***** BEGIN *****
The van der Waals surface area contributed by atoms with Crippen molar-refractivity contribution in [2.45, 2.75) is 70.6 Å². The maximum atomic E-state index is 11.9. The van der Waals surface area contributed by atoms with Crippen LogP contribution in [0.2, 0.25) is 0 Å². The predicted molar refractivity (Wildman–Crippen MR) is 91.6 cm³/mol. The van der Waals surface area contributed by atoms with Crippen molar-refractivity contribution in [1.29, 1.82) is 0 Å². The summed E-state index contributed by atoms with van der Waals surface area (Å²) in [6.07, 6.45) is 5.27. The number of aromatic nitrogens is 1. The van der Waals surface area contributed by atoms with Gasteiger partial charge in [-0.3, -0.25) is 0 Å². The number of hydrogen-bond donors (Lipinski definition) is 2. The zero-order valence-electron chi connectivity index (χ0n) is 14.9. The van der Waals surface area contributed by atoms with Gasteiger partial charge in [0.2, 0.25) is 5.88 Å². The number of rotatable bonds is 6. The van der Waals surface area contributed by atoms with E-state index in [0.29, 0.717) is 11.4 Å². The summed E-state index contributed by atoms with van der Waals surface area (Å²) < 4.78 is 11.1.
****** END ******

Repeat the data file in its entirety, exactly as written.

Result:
The van der Waals surface area contributed by atoms with Crippen molar-refractivity contribution in [2.45, 2.75) is 70.6 Å². The maximum atomic E-state index is 11.9. The van der Waals surface area contributed by atoms with Crippen LogP contribution in [0.2, 0.25) is 0 Å². The predicted molar refractivity (Wildman–Crippen MR) is 91.6 cm³/mol. The van der Waals surface area contributed by atoms with Crippen molar-refractivity contribution in [1.29, 1.82) is 0 Å². The summed E-state index contributed by atoms with van der Waals surface area (Å²) in [6.07, 6.45) is 5.27. The number of aromatic nitrogens is 1. The van der Waals surface area contributed by atoms with Gasteiger partial charge in [-0.3, -0.25) is 0 Å². The number of hydrogen-bond donors (Lipinski definition) is 2. The zero-order valence-electron chi connectivity index (χ0n) is 14.9. The van der Waals surface area contributed by atoms with Gasteiger partial charge in [0.2, 0.25) is 5.88 Å². The number of rotatable bonds is 6. The van der Waals surface area contributed by atoms with E-state index in [0.29, 0.717) is 11.4 Å². The summed E-state index contributed by atoms with van der Waals surface area (Å²) < 4.78 is 11.1.